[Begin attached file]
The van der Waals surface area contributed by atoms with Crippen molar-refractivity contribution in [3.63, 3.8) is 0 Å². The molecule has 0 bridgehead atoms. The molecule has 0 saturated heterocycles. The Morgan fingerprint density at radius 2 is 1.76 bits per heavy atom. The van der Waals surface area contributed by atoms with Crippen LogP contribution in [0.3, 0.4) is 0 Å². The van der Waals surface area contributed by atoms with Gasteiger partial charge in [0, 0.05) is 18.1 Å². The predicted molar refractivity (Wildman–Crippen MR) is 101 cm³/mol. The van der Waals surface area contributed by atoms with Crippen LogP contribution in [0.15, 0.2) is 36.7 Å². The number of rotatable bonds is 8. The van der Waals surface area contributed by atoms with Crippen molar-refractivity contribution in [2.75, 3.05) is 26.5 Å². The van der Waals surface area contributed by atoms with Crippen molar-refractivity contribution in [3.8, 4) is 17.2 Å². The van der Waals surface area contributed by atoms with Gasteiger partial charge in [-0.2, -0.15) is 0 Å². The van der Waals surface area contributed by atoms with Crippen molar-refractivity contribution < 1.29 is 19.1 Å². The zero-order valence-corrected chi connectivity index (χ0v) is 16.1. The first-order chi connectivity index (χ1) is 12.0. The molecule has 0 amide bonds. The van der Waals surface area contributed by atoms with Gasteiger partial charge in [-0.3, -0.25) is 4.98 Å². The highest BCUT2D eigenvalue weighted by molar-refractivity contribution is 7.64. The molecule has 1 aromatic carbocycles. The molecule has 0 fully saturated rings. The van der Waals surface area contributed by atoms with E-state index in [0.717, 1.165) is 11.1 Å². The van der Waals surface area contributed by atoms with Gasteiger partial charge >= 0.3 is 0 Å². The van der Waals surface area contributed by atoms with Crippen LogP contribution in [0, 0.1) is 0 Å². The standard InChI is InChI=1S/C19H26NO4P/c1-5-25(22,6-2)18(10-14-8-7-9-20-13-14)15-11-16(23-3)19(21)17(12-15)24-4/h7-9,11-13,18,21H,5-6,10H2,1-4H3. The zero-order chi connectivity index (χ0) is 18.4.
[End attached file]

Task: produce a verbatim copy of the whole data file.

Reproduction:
The van der Waals surface area contributed by atoms with Crippen molar-refractivity contribution in [3.63, 3.8) is 0 Å². The molecule has 0 bridgehead atoms. The molecule has 0 saturated heterocycles. The Morgan fingerprint density at radius 2 is 1.76 bits per heavy atom. The van der Waals surface area contributed by atoms with Crippen LogP contribution in [0.3, 0.4) is 0 Å². The van der Waals surface area contributed by atoms with Gasteiger partial charge in [0, 0.05) is 18.1 Å². The predicted molar refractivity (Wildman–Crippen MR) is 101 cm³/mol. The van der Waals surface area contributed by atoms with Crippen LogP contribution in [0.15, 0.2) is 36.7 Å². The number of rotatable bonds is 8. The van der Waals surface area contributed by atoms with Crippen molar-refractivity contribution in [2.75, 3.05) is 26.5 Å². The van der Waals surface area contributed by atoms with Crippen molar-refractivity contribution in [3.8, 4) is 17.2 Å². The van der Waals surface area contributed by atoms with Gasteiger partial charge in [-0.2, -0.15) is 0 Å². The van der Waals surface area contributed by atoms with Crippen molar-refractivity contribution < 1.29 is 19.1 Å². The zero-order valence-corrected chi connectivity index (χ0v) is 16.1. The first-order chi connectivity index (χ1) is 12.0. The molecule has 0 amide bonds. The van der Waals surface area contributed by atoms with Gasteiger partial charge in [-0.3, -0.25) is 4.98 Å². The highest BCUT2D eigenvalue weighted by molar-refractivity contribution is 7.64. The molecule has 1 aromatic carbocycles. The molecule has 0 fully saturated rings. The van der Waals surface area contributed by atoms with E-state index in [0.717, 1.165) is 11.1 Å². The van der Waals surface area contributed by atoms with Gasteiger partial charge >= 0.3 is 0 Å². The van der Waals surface area contributed by atoms with Crippen LogP contribution in [0, 0.1) is 0 Å². The standard InChI is InChI=1S/C19H26NO4P/c1-5-25(22,6-2)18(10-14-8-7-9-20-13-14)15-11-16(23-3)19(21)17(12-15)24-4/h7-9,11-13,18,21H,5-6,10H2,1-4H3. The zero-order chi connectivity index (χ0) is 18.4.